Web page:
Checkpoint inhibitor patent challenges are settled by AZ and BMS

AZ and BMS End Patent Disputes Over Checkpoint Inhibitors

AstraZeneca has announced the resolution of three lawsuits filed against it by Bristol-Myers Squibb (BMS) and Ono Pharma, alleging patent infringement related to AstraZeneca’s checkpoint inhibitor drugs, Imjudo and Imfinzi.

To settle these patent disputes concerning its PD-L1 inhibitor, Imfinzi (durvalumab), and the recently launched CTLA4 inhibitor, Imjudo (tremelimumab), AstraZeneca has allocated a provision of $510 million.

The legal dispute started when BMS filed a claim in a Delaware court in 2022, asserting that Imfinzi infringed on patents covering its PD-1 inhibitor, Opdivo (nivolumab). Ono Pharma and the Dana-Farber Cancer Institute later joined the complaint.

Ono Pharma, a partner of BMS, also filed a similar complaint in Japan last year, followed by a BMS lawsuit in January, alleging that Imjudo violated two US patents associated with the use of CTLA4 drugs in combination with PD-1/PD-L1 inhibitors and chemotherapy.

Such patent infringement allegations are common in the pharmaceutical industry when drugs with similar mechanisms are introduced. In a previous case, BMS and Ono won a dispute with MSD over its PD-1 inhibitor, Keytruda (pembrolizumab), in 2017. MSD settled the litigation by making a $625 million payment and obtaining a non-exclusive license to patents, as well as agreeing to pay royalties on Keytruda sales until 2026.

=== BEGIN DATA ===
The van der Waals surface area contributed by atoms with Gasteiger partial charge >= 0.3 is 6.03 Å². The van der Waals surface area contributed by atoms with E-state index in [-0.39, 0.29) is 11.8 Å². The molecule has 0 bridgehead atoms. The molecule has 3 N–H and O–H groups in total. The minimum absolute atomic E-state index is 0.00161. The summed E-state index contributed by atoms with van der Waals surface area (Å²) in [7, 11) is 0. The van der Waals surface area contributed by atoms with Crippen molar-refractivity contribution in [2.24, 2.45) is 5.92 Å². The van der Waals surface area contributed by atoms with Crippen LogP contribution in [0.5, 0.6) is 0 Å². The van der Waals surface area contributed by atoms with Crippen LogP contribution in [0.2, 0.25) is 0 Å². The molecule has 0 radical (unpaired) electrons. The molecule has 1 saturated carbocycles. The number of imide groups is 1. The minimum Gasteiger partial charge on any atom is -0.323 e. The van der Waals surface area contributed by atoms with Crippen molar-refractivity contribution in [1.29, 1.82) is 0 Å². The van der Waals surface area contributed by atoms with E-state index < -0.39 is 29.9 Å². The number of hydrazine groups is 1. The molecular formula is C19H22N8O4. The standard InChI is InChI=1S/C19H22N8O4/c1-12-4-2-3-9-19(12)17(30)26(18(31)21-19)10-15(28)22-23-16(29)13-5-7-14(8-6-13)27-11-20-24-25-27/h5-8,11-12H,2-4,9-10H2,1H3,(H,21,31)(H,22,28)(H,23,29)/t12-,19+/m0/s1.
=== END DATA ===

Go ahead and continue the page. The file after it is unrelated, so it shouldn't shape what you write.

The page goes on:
The settlement comes as a relief for AstraZeneca, which reported significant growth in Imjudo and Imfinzi during the second quarter, with combined sales of the two drugs reaching $1.1 billion, a 58% increase. Although Imjudo’s contribution currently remains relatively modest, it is expected to rise as it enters additional markets and secures regulatory approvals for new indications, such as bladder and urothelial cancers.

In March 2022, BMS initiated a lawsuit against AstraZeneca, alleging infringement on eight Opdivo patents. The following month, BMS added another claim to the lawsuit. Subsequently, in January 2023, a third lawsuit was filed by BMS, targeting Yervoy and Imjudo. The District of Delaware scheduled the trial for April 2024.

In comparison, Yervoy, BMS’s CTLA4 inhibitor, achieved global sales of approximately $1 billion in the first half of 2023, while Opdivo generated $4.3 billion during the same period.

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